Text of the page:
"On many occasions, this House has been tumultuous, tempers ran high, but disruptions was the least this House has adopted.
"Because when we disrupt the House then it serves no purpose. We cannot hear. We cannot speak. Only a handful of members completely throttle the desire of a silent majority to speak," Mukherjee said, initiating the debate to commemorate the 60th anniversary of the first sitting of Parliament.
Mukherjee said Parliament has acted as a "shock absorber" on several occasions and whenever there have been disputes, dissensions, the Lok Sabha has played a role in defusing it.
"Whenever there were tensions, disputes and dissensions, it has come to this House and under this great dome we have been able to defuse that on most occasions," he said.
Mukherjee noted there has been confrontation in the federal structure between various organs of the government and judiciary, executive and legislature.
"But over the years we have evolved a system and able to find an amicable solution," he said.
Endorsing Mukherjee's views, Bharatiya Janata Party leader L K Advani said tolerance and understanding for each others' views and debates in Parliament can solve issues.
Highlighting the success of Indian parliamentary system, he said views of the Opposition are given due understanding and respect. "Parliament is a major example of that," he said, adding that he endorsed the views of Mukherjee that differences can be resolved through debates.
Referring to famous Indian philosopher Charvaka, Advani said his line of 'eat, drink and make merry' was understood and respected despite the fact that he challenged the traditional philosophy that you pay for your sins in the next birth.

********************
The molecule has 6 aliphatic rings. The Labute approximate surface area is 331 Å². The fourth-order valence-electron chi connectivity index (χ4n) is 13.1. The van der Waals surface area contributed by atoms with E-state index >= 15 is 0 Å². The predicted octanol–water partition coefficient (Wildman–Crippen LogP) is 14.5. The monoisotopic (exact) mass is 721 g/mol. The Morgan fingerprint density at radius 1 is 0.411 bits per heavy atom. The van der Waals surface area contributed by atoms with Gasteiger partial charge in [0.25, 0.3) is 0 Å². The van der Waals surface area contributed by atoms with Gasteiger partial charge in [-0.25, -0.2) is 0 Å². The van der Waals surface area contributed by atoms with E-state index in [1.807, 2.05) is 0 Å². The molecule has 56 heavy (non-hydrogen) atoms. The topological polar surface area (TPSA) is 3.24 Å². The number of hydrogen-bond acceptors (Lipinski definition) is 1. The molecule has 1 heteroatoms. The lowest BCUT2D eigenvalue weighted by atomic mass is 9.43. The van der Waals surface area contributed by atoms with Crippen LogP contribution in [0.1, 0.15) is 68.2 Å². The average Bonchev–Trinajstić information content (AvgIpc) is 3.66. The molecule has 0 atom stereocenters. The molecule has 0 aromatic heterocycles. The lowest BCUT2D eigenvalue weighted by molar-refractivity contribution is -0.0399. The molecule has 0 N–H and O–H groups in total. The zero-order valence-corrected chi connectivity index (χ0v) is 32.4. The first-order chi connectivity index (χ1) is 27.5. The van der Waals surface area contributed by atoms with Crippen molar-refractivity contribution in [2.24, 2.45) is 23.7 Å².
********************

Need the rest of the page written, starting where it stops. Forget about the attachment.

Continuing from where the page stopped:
The BJP leader said people sceptical of a country of poor and illiterate people becoming a successful democracy have been proved wrong.
"Western intellectuals were sceptical about how people who cannot sign and put thumb impression on papers will be able to run democracy... Today we can say it with pride that we have proved them wrong," he said.
He said in the past 60 years, "We have turned India into a successful democracy."
Congress President Sonia Gandhi said members should live up to the ideals of the founding fathers of the Constitution.
The 60th anniversary of the first sitting of Parliament was an occasion for reflection on its achievements, she said.
She said the "journey of Parliament had not always been smooth or without challenges" and the anniversary "was also an occasion for reflection."
The United Progressive Alliance chairperson emphasised that independence of
Parliament must be protected at all costs and urged members to live up to the ideals of the makers of Constitution.
"Our conduct must be according to the standards of our founding fathers," Gandhi said.
Mulayam Singh Yadav (Samajwadi party) said the House should take a pledge to fulfil the dreams of Mahatma Gandhi as farmers' suicides and hunger related deaths remain a major challenge for the country.
He said on the occasion, soldiers who have been guarding the borders, should be saluted as they have been instrumental in protecting democracy.
Dara Singh Chauhan (Bahujan Samaj Party) said, "Though we have attained political freedom, parliamentarians have to strive hard to win social and economic independence for the masses."
Sharad Yadav (Janata Dal-United) said despite having expert parliamentarians and legislators, the government is taking help of committees to ascertain the number of poor. He also questioned how number of calories consumed could be a basis of ascertaining poverty.
"Democracy has reached Parliament. It should reach the doorsteps of the poor," he said, making a strong plea to send a message for ending social and economic discrimination.
The JD-U leader said it was only Parliament which has taken steps to stem the rot in the system by "expelling members and even sending some to jail".